Just so we are crystal clear, I am discussing THEACRINE and not THEANINE, which is a different dietary ingredient that also is sometimes used in conjunction with caffeine. Theacrine is a prurine alkaloid that is actually similar in structure to caffeine. It is naturally found in theobroma grandiflorum which is a fruit bearing tree found endogenous to South America (as the name implies, the fruit has a vaguely chocolate-like taste) and camelia sinensis spp. assamica which is used to make tea in Northeastern India.
While theacrine itself was not found in a dietary supplement sold in the USA before October 15, 1994, and is thus not grandfathered in under DSHEA 1994, several researchers (and a company I am somewhat familiar with) have both commercially synthesized and studied this interesting compound extensively for use in humans. They have managed to obtain GRAS status for it (Generally Regarded As Safe) just last year in 2014.
As a stimulant I think it is an excellent compound as a stimulant. I have personally ingested 200mg of theacrine at a time. I like the way it makes me feel for sure. The one drawback is the cost of it right now as it is fairly expensive.
Compound Solutions, Inc., located in Southern California, sells the branded Teacrine® version. This is a highly pure, “best quality” bioidentical compound to that found in the botanicals. I think caffeine and theacrine together will end up being a mainstay “stimulant stack” in dietary supplements in the near future.
Notice of disclosure: I do not and have not used theacrine in any formulation I have worked on and commercialized to date. I derive zero money or any other financial benefit from any type of theacrine, including Teacrine® as a branded ingredient. I have no pending or awarded IP related to theacrine in any venue.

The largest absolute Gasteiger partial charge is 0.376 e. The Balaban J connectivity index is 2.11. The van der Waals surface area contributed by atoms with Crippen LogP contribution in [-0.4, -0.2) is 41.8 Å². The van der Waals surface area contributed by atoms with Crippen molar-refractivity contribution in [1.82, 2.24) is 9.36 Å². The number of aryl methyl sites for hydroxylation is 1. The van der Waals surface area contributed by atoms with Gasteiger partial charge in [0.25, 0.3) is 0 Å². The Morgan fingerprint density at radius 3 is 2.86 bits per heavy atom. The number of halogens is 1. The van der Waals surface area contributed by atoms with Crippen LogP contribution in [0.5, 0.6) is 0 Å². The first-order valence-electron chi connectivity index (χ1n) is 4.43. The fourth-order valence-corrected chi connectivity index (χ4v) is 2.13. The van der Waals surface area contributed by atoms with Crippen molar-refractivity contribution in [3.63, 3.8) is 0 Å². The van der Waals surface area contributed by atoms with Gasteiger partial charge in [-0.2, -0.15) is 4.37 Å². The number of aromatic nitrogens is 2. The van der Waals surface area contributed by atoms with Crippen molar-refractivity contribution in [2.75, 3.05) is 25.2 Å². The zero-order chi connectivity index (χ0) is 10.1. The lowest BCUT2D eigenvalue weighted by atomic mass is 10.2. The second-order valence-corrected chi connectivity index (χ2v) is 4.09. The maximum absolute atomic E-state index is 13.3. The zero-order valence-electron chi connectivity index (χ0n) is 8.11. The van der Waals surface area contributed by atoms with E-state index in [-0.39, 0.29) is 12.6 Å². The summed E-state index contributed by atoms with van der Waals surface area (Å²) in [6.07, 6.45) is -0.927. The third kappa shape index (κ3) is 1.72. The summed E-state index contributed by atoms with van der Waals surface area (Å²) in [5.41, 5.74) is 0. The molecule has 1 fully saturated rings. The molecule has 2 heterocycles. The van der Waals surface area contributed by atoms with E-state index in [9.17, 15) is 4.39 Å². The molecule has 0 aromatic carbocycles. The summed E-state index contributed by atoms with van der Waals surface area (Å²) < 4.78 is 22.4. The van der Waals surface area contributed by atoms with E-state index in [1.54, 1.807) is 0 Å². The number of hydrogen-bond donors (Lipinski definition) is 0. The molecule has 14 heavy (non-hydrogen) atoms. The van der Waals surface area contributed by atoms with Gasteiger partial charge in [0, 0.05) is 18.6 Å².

Ingredient #4 – Yohimbine Hydrochloride: The “Stimulant & Fat Loss Aid”
Why supplement companies use it: has a very obvious peripheral, stimulating effects, putative fat burning effects, also has some vasodilating properties and may be useful in treating erectile dysfunction. This compound has been “around” seemingly forever.
But I am going to drop a heck of a bombshell here.
I do not think it is legal to sell yohimbine hydrochloride (the salt) as a dietary ingredient for use in dietary supplements.
First, it is currently sold as a prescription drug under the brand names Yocon®, Testomar® and formerly as Aphrodyne® – typically as tablets that contain 5.4mg of yohimbine hydrochloride salt. So in order for yohimbine hydrochloride to be even remotely considered acceptable for sale as a dietary ingredient it would need to be:
- Sold openly in the USA in a dietary supplement before October 15th 1994, or
- There would need to be a New Dietary Ingredient (NDI) application filed with the FDA after October 15th, 1994, but before yohimbine hydrochloride was sold as a prescription drug in the USA – something that is temporally impossible since yohimbine hydrochloride has been sold as a prescription drug in the USA since the 1930’s to treat impotence, or
- The FDA would have grant an exemption to yohimbine hydrochloride and I can see zero evidence that such has happened by looking back in the Federal Register or on the FDA website.
Let’s go back to scenario #1 for a moment. I can find zero evidence in my old magazines from the 1980’s and 1990’s that yohimbine hydrochloride was ever marketed in the USA as a dietary supplement. If someone has absolute evidence proving such like a magazine advertisement, please feel free to scan a copy of your evidence, send it in to enlighten me.
Sure, I see plenty of old, pre-1994ish advertisements in the muscle magazines for dietary supplements that contain (at least the label claims they did) “Yohimbe Bark Extract” (Pausinystalia johimbe). Some of these extracts even claim to contain anywhere from 2%-5% yohimbine which is an indole alkaloid found in the bark of the aforementioned botanical and has been used for decades as a folk remedy for impotence, for “energy” and so forth.
So OK, if you see “Yohimbie Bark Extract” or “pausinystalia johimbe” or perhaps even “yohimbine” on a supplement facts panel there is a chance it may be acceptable as a dietary ingredient. However, the salt, specifically yohimbine hydrochloride is:
- Not naturally occurring in any plant, animal, food stuff, etc., that I know of and
- Absolutely is sold as a prescription drug in the USA.
There may not be much in the difference – clinically speaking – regarding how Yohimbe Bark Extract or “pausinystalia johimbe” or plain old yohimbine (no salt) makes a person feel versus yohimbine hydrochloride (salt). But that is not the point! The chemical yohimbine hydrochloride is absolutely considered a prescription drug per FDA! So while there may be some merit in that Yohimbe Bark Extract or pausinystalia johimbe or plain old yohimbine, are they acceptable as dietary ingredients? The hydrochloride salt of yohimbine is likely not.